Seoul’s efforts for the nation to be carbon neutral by 2050 would rely in part on returning to nuclear power, South Korean President Yoon Suk-yeol said on Monday.
Yoon’s comments at a summit in the United Arab Emirates (UAE), which was attended by UAE President Sheikh Mohammed bin Zayed Al Nahyan, underlined Seoul’s commitment to nuclear power as it works to finish the Arabian Peninsula’s first atomic power plant.
That could see South Korea in line for lucrative maintenance contracts and other projects in the UAE.
Photo: AFP / UNITED ARAB EMIRATES MINISTRY OF PRESIDENTIAL AFFAIRS
South “Korea has ... declared its 2050 carbon neutrality goal,” Yoon said in an address at Abu Dhabi Sustainability Week. “To achieve this goal, we are working to rapidly restore the nuclear power system, which supplies carbon-free electricity.”
“If our two countries join efforts in clean energy development ... it will not only enhance our two countries’ energy security, but also will contribute to global energy market stability,” he said.
Former South Korean president Moon Jae-in sought to move South Korea away from nuclear power amid safety and graft scandals, and Japan’s 2011 Fukushima Dai-ichi nuclear disaster.
However, focus on climate change — and a surge in prices for fossil fuels after the lockdowns of the COVID-19 pandemic and Russia’s war in Ukraine — have some reconsidering nuclear power.
The UAE has also promised to be carbon neutral by 2050 — a target that remains difficult to assess and one that Abu Dhabi still has not fully explained how it would reach.
The US$20 billion Barakah nuclear power plant, Seoul’s first attempt to build atomic reactors abroad, would one day account for nearly one-quarter of all of the UAE’s power needs.
Yoon later told the summit that, using the Barakah plant as an example, he hoped the UAE and South Korea could expand this “new model of cooperation” to include nuclear fuel, small reactors and other joint advances to third countries.
Over a few hours under gray skies, dozens of combat planes and helicopters roar on and off the flight deck of the USS Nimitz aircraft carrier, in a demonstration of US military power in some of the world’s most hotly contested waters. MH-60 Seahawk helicopters and F/A-18 Hornet jets bearing pilot call signs such as “Fozzie Bear,” “Pig Sweat” and “Bongoo” emit deafening screams as they land in the drizzle on the Nimitz, which is leading a carrier strike group that entered the South China Sea two weeks ago. US Rear Admiral Christopher Sweeney, who is commanding the group, said the tour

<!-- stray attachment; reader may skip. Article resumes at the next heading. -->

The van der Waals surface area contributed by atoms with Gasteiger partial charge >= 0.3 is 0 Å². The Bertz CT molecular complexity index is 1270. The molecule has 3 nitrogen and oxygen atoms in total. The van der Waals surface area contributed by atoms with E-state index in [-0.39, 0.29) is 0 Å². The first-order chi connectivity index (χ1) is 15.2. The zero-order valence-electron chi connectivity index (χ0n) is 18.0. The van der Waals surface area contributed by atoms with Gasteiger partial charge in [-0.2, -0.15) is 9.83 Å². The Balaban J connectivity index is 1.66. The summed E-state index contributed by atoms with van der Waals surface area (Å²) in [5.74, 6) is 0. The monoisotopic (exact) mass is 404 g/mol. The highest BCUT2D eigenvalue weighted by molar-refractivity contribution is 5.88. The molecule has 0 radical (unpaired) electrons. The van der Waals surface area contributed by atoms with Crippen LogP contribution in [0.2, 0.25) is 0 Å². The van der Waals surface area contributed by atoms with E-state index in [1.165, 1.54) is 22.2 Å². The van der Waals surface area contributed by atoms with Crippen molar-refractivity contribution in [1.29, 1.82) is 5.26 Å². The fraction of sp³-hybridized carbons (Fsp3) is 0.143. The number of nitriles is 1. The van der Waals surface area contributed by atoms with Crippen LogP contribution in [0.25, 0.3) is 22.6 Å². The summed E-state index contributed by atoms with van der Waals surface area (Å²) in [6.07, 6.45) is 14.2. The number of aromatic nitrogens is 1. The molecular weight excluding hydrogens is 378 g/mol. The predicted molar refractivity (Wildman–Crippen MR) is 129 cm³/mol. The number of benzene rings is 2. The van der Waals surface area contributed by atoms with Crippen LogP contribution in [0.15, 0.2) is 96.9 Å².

Sitting in a lotus position, four men weave glittering beads through gold thread on an organza sheet, carefully constructing a wedding dress that would soon wow crowds at Paris Fashion Week. For once, the French couturier behind the design, Julien Fournie, is determined to put these craftsmen in the spotlight. His new collection, which showed in Paris on Tuesday, was entirely made with fabrics from Mumbai. He said that a sort of “design imperialism” means that French fashion houses often play down that their fabrics are made outside France. “The houses which don’t admit it are perhaps afraid of losing their clientele,” Fournie
A court in Thailand sentenced a 27-year-old political activist to 28 years in prison on Thursday for posting messages on Facebook that it said defamed the country’s monarchy, while two young women charged with the same offense continued a hunger strike after being hospitalized. The court in the northern province of Chiang Rai found that Mongkhon Thirakot contravened the lese majeste law in 14 of 27 posts for which he was arrested in August last year. The law covers the king, queen and heirs, and any regent. The lese majeste law carries a prison term of three to 15 years per incident for
INSTABILITY: The country has seen a 33 percent increase in land that cultivates poppies since the military took over the government in 2021, a UN report said The production of opium in Myanmar has flourished since the military’s seizure of power, with the cultivation of poppies up by one-third in the past year, as eradication efforts have dropped and the faltering economy has led more people toward the drug trade, a UN report released yesterday showed. Last year, the first full growing season since the military wrested control of the country from the democratically elected government of Aung San Suu Kyi in 2021, saw a 33 percent increase in Myanmar’s cultivation area to 40,100 hectares, the UN Office on Drugs and Crime report said. “Economic, security and governance disruptions